The velocity Vw of the nodes and antinodes is a function of the frequency shift between the two wave patterns from the transducers operating at frequency f1 and f2. That is, the velocity is equal to the spacing of the fringes times the frequency shift: ##EQU1## where term "λ" is the wavelength at the nominal frequency.
Thus, if the frequency sources 25 in FIG. 3 cycle through a frequency range to achieve a frequency difference between the first and second ultrasonic wave patterns, the velocity Vw during the cycle would be positive provided f1 >f2. Upon reaching a prescribed frequency level the frequency sources 25 would revert to a preset lower frequency and begin the cycle again. As previously indicated, this causes a momentary reversal of velocity of the composite wave pattern and an instantaneously standing wave pattern. For example, if the average frequency differential within the region 19 during a cycle is approximately 287 Hz and the ultrasonic wave patterns have a nominal wave length of 4800 microns, the average spacing between the nodes 20 and antinodes 21 would be approximately 2400 microns and the average velocity Vw would be approximately 7 ft/sec or 2.1 m/sec. Thus, those skilled in the art will appreciate that an appropriate selection of differential frequencies and wavelength for the ultrasonic generated wave patterns and cycle rate will enable the system to filter substantially all particulate matter in the fluid so that the fluid reaching the port would be generally free of any particulate matter.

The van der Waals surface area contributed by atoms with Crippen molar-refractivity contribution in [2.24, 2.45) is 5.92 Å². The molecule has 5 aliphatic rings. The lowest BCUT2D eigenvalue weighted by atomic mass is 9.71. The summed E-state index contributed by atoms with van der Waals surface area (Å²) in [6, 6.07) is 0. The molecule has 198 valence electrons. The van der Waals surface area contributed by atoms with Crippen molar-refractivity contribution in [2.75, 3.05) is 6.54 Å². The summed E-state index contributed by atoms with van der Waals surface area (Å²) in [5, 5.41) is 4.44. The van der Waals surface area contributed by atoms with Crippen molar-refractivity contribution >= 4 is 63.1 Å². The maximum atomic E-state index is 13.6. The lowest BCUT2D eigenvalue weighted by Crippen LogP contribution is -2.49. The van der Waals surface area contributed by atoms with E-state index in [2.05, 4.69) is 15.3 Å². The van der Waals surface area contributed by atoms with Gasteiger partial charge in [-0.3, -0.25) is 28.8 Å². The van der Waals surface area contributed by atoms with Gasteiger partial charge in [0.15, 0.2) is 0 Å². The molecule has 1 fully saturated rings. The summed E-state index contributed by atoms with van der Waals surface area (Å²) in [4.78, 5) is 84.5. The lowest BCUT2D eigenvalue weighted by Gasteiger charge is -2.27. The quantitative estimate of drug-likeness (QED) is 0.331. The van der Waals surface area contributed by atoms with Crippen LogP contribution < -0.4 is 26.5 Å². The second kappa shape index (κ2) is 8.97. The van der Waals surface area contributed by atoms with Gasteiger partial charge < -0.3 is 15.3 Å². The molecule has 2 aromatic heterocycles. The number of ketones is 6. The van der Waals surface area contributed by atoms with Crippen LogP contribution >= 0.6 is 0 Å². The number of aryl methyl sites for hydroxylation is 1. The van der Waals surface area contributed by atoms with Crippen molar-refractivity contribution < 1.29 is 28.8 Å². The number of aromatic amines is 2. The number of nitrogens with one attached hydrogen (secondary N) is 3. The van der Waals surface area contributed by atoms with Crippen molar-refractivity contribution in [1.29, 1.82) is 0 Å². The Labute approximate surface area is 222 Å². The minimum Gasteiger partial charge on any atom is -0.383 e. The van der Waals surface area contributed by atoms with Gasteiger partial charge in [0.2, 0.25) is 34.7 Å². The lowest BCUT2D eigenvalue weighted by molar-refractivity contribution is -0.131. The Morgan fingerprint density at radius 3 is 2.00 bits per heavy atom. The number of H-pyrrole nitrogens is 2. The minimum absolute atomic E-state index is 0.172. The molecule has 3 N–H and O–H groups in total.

FIG. 8 depicts another embodiment of the instant invention is shown where the reflector 17 of FIG. 3 has been replaced with a second ultrasonic wave generator 40 substantially identical to the first ultrasonic wave generator 15. Frequency sources 35 and amplifiers 36 cause transducers 37 to produce an ultrasonic wave pattern of a different frequency than that produced by the first ultrasonic generator 15. Thus, provided the frequency of the first ultrasonic wave pattern is greater than the second, the composite wave patterns will have nodes 20 and antinodes 21 traveling at the indicated velocity Vw in the region 19.